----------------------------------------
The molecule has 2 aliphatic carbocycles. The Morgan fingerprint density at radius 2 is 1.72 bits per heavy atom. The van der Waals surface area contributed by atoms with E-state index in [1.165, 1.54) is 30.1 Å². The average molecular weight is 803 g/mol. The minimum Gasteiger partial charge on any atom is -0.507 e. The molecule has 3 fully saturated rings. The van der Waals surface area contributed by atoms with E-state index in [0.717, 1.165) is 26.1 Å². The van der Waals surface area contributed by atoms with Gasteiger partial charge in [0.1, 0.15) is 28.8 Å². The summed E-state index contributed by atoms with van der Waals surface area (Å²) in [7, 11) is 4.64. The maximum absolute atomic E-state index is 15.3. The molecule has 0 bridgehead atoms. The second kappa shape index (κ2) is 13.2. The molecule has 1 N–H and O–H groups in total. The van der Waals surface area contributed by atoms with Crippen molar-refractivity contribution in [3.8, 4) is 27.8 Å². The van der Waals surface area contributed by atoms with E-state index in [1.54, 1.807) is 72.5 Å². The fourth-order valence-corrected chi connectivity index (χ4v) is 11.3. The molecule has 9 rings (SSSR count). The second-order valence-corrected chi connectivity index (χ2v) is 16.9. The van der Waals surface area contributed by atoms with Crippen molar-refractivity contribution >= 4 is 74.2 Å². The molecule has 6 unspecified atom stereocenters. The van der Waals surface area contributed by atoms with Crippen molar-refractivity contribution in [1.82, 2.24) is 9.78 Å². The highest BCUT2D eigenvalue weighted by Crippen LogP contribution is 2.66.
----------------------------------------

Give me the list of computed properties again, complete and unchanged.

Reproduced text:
The molecule has 2 aliphatic carbocycles. The Morgan fingerprint density at radius 2 is 1.72 bits per heavy atom. The van der Waals surface area contributed by atoms with E-state index in [1.165, 1.54) is 30.1 Å². The average molecular weight is 803 g/mol. The minimum Gasteiger partial charge on any atom is -0.507 e. The molecule has 3 fully saturated rings. The van der Waals surface area contributed by atoms with E-state index in [0.717, 1.165) is 26.1 Å². The van der Waals surface area contributed by atoms with Gasteiger partial charge in [0.1, 0.15) is 28.8 Å². The summed E-state index contributed by atoms with van der Waals surface area (Å²) in [7, 11) is 4.64. The maximum absolute atomic E-state index is 15.3. The molecule has 0 bridgehead atoms. The second kappa shape index (κ2) is 13.2. The molecule has 1 N–H and O–H groups in total. The van der Waals surface area contributed by atoms with Crippen molar-refractivity contribution in [3.8, 4) is 27.8 Å². The van der Waals surface area contributed by atoms with E-state index in [1.54, 1.807) is 72.5 Å². The fourth-order valence-corrected chi connectivity index (χ4v) is 11.3. The molecule has 9 rings (SSSR count). The second-order valence-corrected chi connectivity index (χ2v) is 16.9. The van der Waals surface area contributed by atoms with Crippen molar-refractivity contribution >= 4 is 74.2 Å². The molecule has 6 unspecified atom stereocenters. The van der Waals surface area contributed by atoms with Crippen molar-refractivity contribution in [1.82, 2.24) is 9.78 Å². The highest BCUT2D eigenvalue weighted by Crippen LogP contribution is 2.66.